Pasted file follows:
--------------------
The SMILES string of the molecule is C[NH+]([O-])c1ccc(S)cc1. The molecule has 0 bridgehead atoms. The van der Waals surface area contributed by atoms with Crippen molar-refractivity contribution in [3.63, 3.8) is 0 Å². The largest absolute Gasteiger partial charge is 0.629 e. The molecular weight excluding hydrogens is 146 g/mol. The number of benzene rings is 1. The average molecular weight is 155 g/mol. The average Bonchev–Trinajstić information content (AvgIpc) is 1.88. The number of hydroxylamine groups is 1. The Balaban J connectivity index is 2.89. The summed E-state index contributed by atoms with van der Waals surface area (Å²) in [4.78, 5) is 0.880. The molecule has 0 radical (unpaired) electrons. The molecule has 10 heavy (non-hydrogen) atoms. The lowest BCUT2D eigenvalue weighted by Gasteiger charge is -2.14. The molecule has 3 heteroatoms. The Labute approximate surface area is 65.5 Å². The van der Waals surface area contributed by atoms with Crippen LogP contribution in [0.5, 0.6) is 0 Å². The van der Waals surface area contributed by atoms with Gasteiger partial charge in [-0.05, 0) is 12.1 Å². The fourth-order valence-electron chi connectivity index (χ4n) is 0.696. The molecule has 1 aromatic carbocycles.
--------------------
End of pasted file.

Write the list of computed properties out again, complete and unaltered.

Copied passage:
The SMILES string of the molecule is C[NH+]([O-])c1ccc(S)cc1. The molecule has 0 bridgehead atoms. The van der Waals surface area contributed by atoms with Crippen molar-refractivity contribution in [3.63, 3.8) is 0 Å². The largest absolute Gasteiger partial charge is 0.629 e. The molecular weight excluding hydrogens is 146 g/mol. The number of benzene rings is 1. The average molecular weight is 155 g/mol. The average Bonchev–Trinajstić information content (AvgIpc) is 1.88. The number of hydroxylamine groups is 1. The Balaban J connectivity index is 2.89. The summed E-state index contributed by atoms with van der Waals surface area (Å²) in [4.78, 5) is 0.880. The molecule has 0 radical (unpaired) electrons. The molecule has 10 heavy (non-hydrogen) atoms. The lowest BCUT2D eigenvalue weighted by Gasteiger charge is -2.14. The molecule has 3 heteroatoms. The Labute approximate surface area is 65.5 Å². The van der Waals surface area contributed by atoms with Crippen LogP contribution in [0.5, 0.6) is 0 Å². The van der Waals surface area contributed by atoms with Gasteiger partial charge in [-0.05, 0) is 12.1 Å². The fourth-order valence-electron chi connectivity index (χ4n) is 0.696. The molecule has 1 aromatic carbocycles.